The Eleventh Hour (US): Complete Series
There’s been a long-standing tradition that TV shows developed and originally broadcast in Great Britain find their way across the pond into American homes. Here in the States many successful TV shows such as ‘All of the Family’ and ‘Stepford and Son’ had their UK counterparts before American success. People would argue that the BBC has a well-earned reputation for excellence in comedy, drama or science fiction. However, sometimes the show may have the requisite quality but still not make it past the first season. One such series was ‘the Eleventh Hour.' The UK version premiered in 2006 starring Patrick Stewart, but even that I kind of sci-fi could not guarantee the success of the series. In 2008 the same concept made the journey across the Atlantic produced by Warner Brothers, but again despite the quality of the scripts and incredibly tight and intense acting it only lasted single-season. Like so many TV shows it appeared that the network had deserted it relegating it to fond memories by a loyal group of friends. Thankfully, the current paradigm of home entertainment has expanded significantly. One of the recent additions to the technology becoming increasingly popular is ‘Manufactured on Demand’; MOD instead of making rather large batches of DVDs producing smaller runs as the demand comes in from the retail outlets. For a while, I had been receiving quite some review copies using the MOD format, and the quality is typically on par with the regular DVD is if it comes from a major studio. In the case of The Eleventh Hour Warner Brother’s Digital Distribution held to professional standards of quality. Fundamentally series is an unusual hybrid of police procedural, forensic drama and science fiction. At times these things are so subtly merged that many critics came to the erroneous conclusion that the series was attempting to emulate the ‘X-Files.'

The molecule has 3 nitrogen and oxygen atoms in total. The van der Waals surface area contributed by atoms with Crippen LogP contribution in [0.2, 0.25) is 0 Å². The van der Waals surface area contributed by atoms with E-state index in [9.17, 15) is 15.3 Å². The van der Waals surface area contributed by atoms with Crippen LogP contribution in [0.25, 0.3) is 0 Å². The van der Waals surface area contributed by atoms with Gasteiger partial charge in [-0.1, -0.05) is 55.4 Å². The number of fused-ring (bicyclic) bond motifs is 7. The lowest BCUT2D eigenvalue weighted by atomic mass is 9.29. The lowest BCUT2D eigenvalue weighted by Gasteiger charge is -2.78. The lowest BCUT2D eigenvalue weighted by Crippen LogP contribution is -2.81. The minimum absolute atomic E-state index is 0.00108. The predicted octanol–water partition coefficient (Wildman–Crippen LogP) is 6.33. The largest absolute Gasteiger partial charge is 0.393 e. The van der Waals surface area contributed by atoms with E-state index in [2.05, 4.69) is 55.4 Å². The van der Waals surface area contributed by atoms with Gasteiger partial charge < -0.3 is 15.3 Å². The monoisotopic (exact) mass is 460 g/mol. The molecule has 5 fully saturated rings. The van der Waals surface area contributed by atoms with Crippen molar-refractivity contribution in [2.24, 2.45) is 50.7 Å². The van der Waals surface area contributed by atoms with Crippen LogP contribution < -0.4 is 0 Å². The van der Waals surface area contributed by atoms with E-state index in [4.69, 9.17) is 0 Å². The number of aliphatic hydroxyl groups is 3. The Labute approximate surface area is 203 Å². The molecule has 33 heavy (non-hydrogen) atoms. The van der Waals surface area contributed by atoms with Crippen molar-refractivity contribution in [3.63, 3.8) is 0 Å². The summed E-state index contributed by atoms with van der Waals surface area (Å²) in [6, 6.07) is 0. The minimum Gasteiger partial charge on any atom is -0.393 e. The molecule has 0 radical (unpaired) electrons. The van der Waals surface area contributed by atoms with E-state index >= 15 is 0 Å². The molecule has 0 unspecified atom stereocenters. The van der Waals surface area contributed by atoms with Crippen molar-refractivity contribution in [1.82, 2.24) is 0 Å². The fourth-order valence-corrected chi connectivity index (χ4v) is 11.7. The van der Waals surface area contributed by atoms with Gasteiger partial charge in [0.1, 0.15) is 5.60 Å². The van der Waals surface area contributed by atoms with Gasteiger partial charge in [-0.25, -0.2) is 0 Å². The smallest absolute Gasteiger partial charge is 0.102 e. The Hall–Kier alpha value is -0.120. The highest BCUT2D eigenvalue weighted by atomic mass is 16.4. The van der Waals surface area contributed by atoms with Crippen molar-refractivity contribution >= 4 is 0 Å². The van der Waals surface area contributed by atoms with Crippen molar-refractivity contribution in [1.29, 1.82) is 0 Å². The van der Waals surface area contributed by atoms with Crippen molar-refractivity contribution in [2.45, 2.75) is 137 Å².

Dr. Jacob Hood (Rufus Sewell) is an academic genius level probably proficient in a broad section of deals encompassing a broad, eclectic range of mathematics, numerous scientific fields, and philosophy. He can draw upon these specialties integrating them into a solution for the problems at hand. Despite his prodigious intellect Dr. Hood lacks even a modicum of common sense when it comes to such things as a survival instinct. If he feels he needs to get a license plate on the suspects’ car without the slightest thought, he will stand in front of it as it speeds towards him. Because driving is not especially within the scope of his many talents, he understands the physics and mechanics of driving but lacks the genuine common sense to perform this mundane action. As such it Jacob is usually driven by his FBI handler, FBI Special Agent Rachel Young (Marley Shelton). Agent Young is especially well-trained in many forms of martial arts and weaponry but the first thing that most people notice that she is exceptionally attractive. In this case ‘most’ excludes Dr. Hood regards as an unnecessary protector. One potential reason for this particular site could very well be attributed to the time he spent caring for his life passed away after a lengthy battle with cancer Dr. Hood is considered a Special Science Advisor to the FBI, called the particular original case requires a greater understanding of science to resolve.